Tuesday, April 24, 2018

Lies that Parkinson's Disease Told Me

In addition to the blogging I do here, I do  a monthly post for the Northwest Parkinson's Disease Foundation. From time to time I re-post work from there here. This is a favorite from December 2016. It's called Lies That Parkinson's Disease Told me.

Yes, I should have known better than to trust Parkinson’s Disease. PD is not our friend. It spends its time and energy devising ways to mess us up. There seems to be no part of the human experience beyond the reach of this tireless troublemaker. I know this.  So I should have been on my guard. But I believed when it whispered the following lies in my ear.

1.) The good part of your life is over. It’s time to get up and start the bad part. 

While it’s certainly more difficult, expensive, and mentally and physically painful to live with Parkinson's, the good part of my life did not end with my diagnosis.  Balancing that formidable list of downsides is the benefit I have reaped as a volunteer in the PD community here in Anchorage. Also, more than a counterbalance is the love and support that have come from family and friends. Over time, it became apparent the everyday joys of life may become rarer, but don’t vanish because of Parkinson's Disease. Of course there are good days and bad days, but guess what. It was that way before you got sick, too. (And, yes, Parkinson’s stole that “Good part of your life over, bad part begins” line from the movie “Broadcast News”. So PD is a liar and a thief.)

2.) Stay away from support groups. They are full of scary, sad people and will depress you.

I bought this lie without hesitation. And OK, there is something scary about seeing people confined to wheelchairs, using walkers and shaking like aspen leaves. At first. But just as “to  understand is to forgive” to get to know the person behind the tremor is to lose fear of them and their disorder. And there are people in our support group who handle the disease with courage and grace. These patients light the way to dealing with PD with dignity. You can deal with it too. Just follow their lead. Another less obvious benefit is the chance to witness those who don’t handle the disease so well. As the saying has it, “Every man is your teacher” You may learn from the graceless how best not to approach the disease as much as you learn from the graceful who do it well.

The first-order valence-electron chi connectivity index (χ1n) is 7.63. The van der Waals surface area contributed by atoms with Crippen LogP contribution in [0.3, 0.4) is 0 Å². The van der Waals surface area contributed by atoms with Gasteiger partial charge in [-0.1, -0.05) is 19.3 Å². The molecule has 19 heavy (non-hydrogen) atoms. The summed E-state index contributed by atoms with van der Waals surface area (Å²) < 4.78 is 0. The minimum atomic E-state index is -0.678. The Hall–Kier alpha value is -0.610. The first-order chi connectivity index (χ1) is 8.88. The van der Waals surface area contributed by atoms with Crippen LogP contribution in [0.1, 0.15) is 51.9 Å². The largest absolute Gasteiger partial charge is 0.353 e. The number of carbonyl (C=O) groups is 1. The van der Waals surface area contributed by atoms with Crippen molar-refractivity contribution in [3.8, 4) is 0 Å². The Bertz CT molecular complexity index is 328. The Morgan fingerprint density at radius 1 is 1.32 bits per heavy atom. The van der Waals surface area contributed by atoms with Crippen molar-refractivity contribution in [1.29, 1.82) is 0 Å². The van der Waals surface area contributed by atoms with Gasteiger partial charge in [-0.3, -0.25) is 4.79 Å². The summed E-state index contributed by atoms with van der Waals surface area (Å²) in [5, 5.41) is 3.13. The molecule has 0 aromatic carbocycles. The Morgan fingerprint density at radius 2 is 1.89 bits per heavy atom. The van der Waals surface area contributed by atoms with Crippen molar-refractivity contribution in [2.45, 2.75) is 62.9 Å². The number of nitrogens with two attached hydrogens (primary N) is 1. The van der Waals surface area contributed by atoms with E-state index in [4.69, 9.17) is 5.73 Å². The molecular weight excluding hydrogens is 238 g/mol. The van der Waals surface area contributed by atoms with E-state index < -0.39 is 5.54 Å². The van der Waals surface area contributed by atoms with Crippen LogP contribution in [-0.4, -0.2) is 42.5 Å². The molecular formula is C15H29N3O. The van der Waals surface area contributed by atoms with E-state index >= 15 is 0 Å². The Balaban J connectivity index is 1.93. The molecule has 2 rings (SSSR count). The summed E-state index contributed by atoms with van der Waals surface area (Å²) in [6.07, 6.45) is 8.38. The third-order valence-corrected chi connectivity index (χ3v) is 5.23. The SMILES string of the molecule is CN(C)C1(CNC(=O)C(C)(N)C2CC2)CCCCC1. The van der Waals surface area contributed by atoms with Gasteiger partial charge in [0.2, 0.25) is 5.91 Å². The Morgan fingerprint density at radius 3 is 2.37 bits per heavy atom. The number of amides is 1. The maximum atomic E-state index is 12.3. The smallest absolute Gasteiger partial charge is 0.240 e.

3.) Your balance will go bad. There is nothing you can do about it.

I certainly have lost a good bit of my ability to balance. And freezing as I carry in the groceries has led to frightening (and painful) falls. Furthermore, I expect I will fall more frequently in the future. But it has been shown that there is something you can do to mitigate the loss of balance: exercise! Most specifically, it has been found that those who do yoga and Tai Chi may improve their baseline balance ability significantly. This tends to confirm a suspicion of mine that some of the fallout of Parkinson’s comes from disuse, rather than disease. An essential part of coping with this motion disorder is to keep moving.

But what was worse than the lies Parkinson’s told me? The lies I whispered to myself. The lie that life with a chronic, disabling disease was not worth living. The lie that I am somehow less of a person because I am ill. To live is to be in transit somewhere along the spectrum that goes from good health to bad health. All of us will sooner later or later find ourselves at the far end of that journey. In our ultimate frailty,  we are all equal. The most important things in life, we still all share in common.

Friday, April 20, 2018

What Has Having Parkinson's Disease Taught You? Meeting Friday April 21

Hello friends, We have a meeting coming up this Saturday at 3:30 on the fifth floor of the Pioneer Home in glamorous downtown Anchorage.  To get a different angle on PD, my hope is to have a discussion centered around the question "What is something that I learned from having Parkinson's Disease? " So come prepared with ideas or make something up on the spot, but be ready be eager, be enthused to talk about your take on Parkinson's Disease. Thanks,